• Anyone who claims creating good ttRPGs takes neither any skill nor experience has never tried to play a ttRPG written by someone with neither skill nor experience. There are people who do great with one or the other, but no one does well with neither.
  • Creating a brand-new RPG connected to nothing is a very different skillset than expanding an existing game, or making one as a tie-in to existing IP. There's overlap, of course. Some folks are good at both. Lots aren't.
  • It is obviously difficult for any one company or person to tackle systemic ttRPG industry issues, as they are systemic. Not making thing worse won't do it. Companies and leaders must actively work to make things better, even if there is risk and cost involved.
  • Over 20 years and multiple companies, when I have come to a manager with a concern about racism in ttRPGs I have sometimes been met with anger. Managers who reply with anger are training people not to trust them with issues, and therefor not trust them at all.
  • Sometimes my concerns about racism have been met with deference for tradition. Such as the title of the 3.0 D&D book 'Oriental Adventures,' which I voiced problems with. Not everything changes if you confront it, but almost nothing changes without confrontation.
  • Writing for leisure is very different from writing for work. A creator can be burned out on a project or even the whole concept of writing for someone else and still have plenty of capacity to write lots of other things. This has nothing to do with"Discipline."
  • If a writer is burned out on a project and can't work on it atm, fans being insulting or demanding has a 0% chance of causing the work to get done sooner. But in 100% of cases, anything but calm and polite feedback reduces the chances you'll see the thing.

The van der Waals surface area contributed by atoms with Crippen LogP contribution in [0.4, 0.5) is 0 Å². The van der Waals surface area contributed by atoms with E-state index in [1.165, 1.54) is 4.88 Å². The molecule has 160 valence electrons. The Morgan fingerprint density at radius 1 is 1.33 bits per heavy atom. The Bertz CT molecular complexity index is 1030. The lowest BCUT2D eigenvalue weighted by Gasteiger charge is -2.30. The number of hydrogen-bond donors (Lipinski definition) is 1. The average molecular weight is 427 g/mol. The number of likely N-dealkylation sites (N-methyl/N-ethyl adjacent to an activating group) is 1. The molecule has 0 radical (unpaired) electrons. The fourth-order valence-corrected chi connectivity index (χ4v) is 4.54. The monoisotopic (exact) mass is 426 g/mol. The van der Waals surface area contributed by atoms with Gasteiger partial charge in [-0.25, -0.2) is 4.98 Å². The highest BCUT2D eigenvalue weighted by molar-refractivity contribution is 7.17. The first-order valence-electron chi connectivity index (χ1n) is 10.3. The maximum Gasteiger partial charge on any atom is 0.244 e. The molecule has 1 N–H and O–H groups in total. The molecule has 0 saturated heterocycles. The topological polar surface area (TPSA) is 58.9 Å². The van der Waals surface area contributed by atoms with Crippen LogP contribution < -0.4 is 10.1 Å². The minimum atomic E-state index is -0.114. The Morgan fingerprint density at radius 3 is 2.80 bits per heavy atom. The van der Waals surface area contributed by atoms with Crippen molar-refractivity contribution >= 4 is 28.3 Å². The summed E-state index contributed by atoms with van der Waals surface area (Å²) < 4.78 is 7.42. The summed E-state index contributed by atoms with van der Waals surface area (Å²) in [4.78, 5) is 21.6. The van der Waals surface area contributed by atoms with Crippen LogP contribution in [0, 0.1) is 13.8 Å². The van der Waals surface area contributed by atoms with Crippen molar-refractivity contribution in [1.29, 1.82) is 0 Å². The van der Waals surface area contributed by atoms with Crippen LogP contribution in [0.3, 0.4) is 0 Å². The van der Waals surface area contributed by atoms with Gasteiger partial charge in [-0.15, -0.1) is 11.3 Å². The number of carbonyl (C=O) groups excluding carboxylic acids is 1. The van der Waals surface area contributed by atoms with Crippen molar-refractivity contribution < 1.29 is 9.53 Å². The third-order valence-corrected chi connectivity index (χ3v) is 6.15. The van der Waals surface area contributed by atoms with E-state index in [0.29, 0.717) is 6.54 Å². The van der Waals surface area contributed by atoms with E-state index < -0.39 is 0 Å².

• Though it's NOT 100% true, I've noticed over more than 23 years in the ttRPG industry that extremely confident & haughty designers impressed by their own their talent, skill, and genius, often shouldn't be. Many of the geniuses are humble, doubtful, & cautious.
 
Russ Morrissey

Russ Morrissey


malcolm_n

Adventurer
There don't seem to be a lot of happy stories in the RPG writer field.
There certainly are happy stories, but Owen's posts are more informational and realistic. That they also happen to be negatively viewed in some cases is indicative of the industry and the environment it fosters at times. I don't remember where now, but one of his replies to a similar question on Facebook was that hopefully by pointing these things out, the industry could start to address them and make it better for everybody overall.
 


malcolm_n

Adventurer
Cannot wait for tabletop truths #47. Seriously though, almost anyone could do the same thing with the industry they work in.

While the first one was interesting, this does get a little old after a while.
I find them useful and interesting still. I've read the replies on Twitter and Facebook that say much the same. Maybe they're not for everybody, or feel "squeaky wheel," but they're helpful in getting to the truth that prior to these posts has been something most of us had to learn the hard way by experiencing them firsthand.
 

dragoner

Dying in Chargen
I find them useful and interesting still. I've read the replies on Twitter and Facebook that say much the same. Maybe they're not for everybody, or feel "squeaky wheel," but they're helpful in getting to the truth that prior to these posts has been something most of us had to learn the hard way by experiencing them firsthand.

Yes, the squeaky wheel gets the grease. I find them interesting as well, even if they are similar to what goes on in other industries.
 

In Aug 2000 I was at WotC's RPG R&D Gen Con dinner at Mader's. A more senior staffer noted it's wasn't what you knew that got you a WotC job, but WHO you knew. I said I hadn't known anyone. Smiling she said "Yes, Owen. You're the exception that proves the rule."